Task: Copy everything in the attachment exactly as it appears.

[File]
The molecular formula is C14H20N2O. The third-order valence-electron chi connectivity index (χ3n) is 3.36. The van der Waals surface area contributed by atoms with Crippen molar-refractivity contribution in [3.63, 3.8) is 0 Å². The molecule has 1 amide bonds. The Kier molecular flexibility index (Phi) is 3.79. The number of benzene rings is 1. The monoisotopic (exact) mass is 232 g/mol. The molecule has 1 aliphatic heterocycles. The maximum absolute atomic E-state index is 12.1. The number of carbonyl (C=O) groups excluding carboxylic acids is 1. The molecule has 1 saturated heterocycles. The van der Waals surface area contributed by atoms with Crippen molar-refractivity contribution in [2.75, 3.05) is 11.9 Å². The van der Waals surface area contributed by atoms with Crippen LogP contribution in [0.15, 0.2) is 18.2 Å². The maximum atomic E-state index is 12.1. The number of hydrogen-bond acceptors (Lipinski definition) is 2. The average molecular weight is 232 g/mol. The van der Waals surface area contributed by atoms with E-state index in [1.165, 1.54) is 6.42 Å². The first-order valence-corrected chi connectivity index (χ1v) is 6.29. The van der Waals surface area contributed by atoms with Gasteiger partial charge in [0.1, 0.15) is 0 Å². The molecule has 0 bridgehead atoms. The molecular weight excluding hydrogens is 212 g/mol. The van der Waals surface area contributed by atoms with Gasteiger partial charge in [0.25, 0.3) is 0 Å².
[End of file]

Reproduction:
The molecular formula is C14H20N2O. The third-order valence-electron chi connectivity index (χ3n) is 3.36. The van der Waals surface area contributed by atoms with Crippen molar-refractivity contribution in [3.63, 3.8) is 0 Å². The molecule has 1 amide bonds. The Kier molecular flexibility index (Phi) is 3.79. The number of benzene rings is 1. The monoisotopic (exact) mass is 232 g/mol. The molecule has 1 aliphatic heterocycles. The maximum absolute atomic E-state index is 12.1. The number of carbonyl (C=O) groups excluding carboxylic acids is 1. The molecule has 1 saturated heterocycles. The van der Waals surface area contributed by atoms with Crippen molar-refractivity contribution in [2.75, 3.05) is 11.9 Å². The van der Waals surface area contributed by atoms with Crippen LogP contribution in [0.15, 0.2) is 18.2 Å². The maximum atomic E-state index is 12.1. The number of hydrogen-bond acceptors (Lipinski definition) is 2. The average molecular weight is 232 g/mol. The van der Waals surface area contributed by atoms with E-state index in [1.165, 1.54) is 6.42 Å². The first-order valence-corrected chi connectivity index (χ1v) is 6.29. The van der Waals surface area contributed by atoms with Gasteiger partial charge in [0.1, 0.15) is 0 Å². The molecule has 0 bridgehead atoms. The molecular weight excluding hydrogens is 212 g/mol. The van der Waals surface area contributed by atoms with Gasteiger partial charge in [0.25, 0.3) is 0 Å².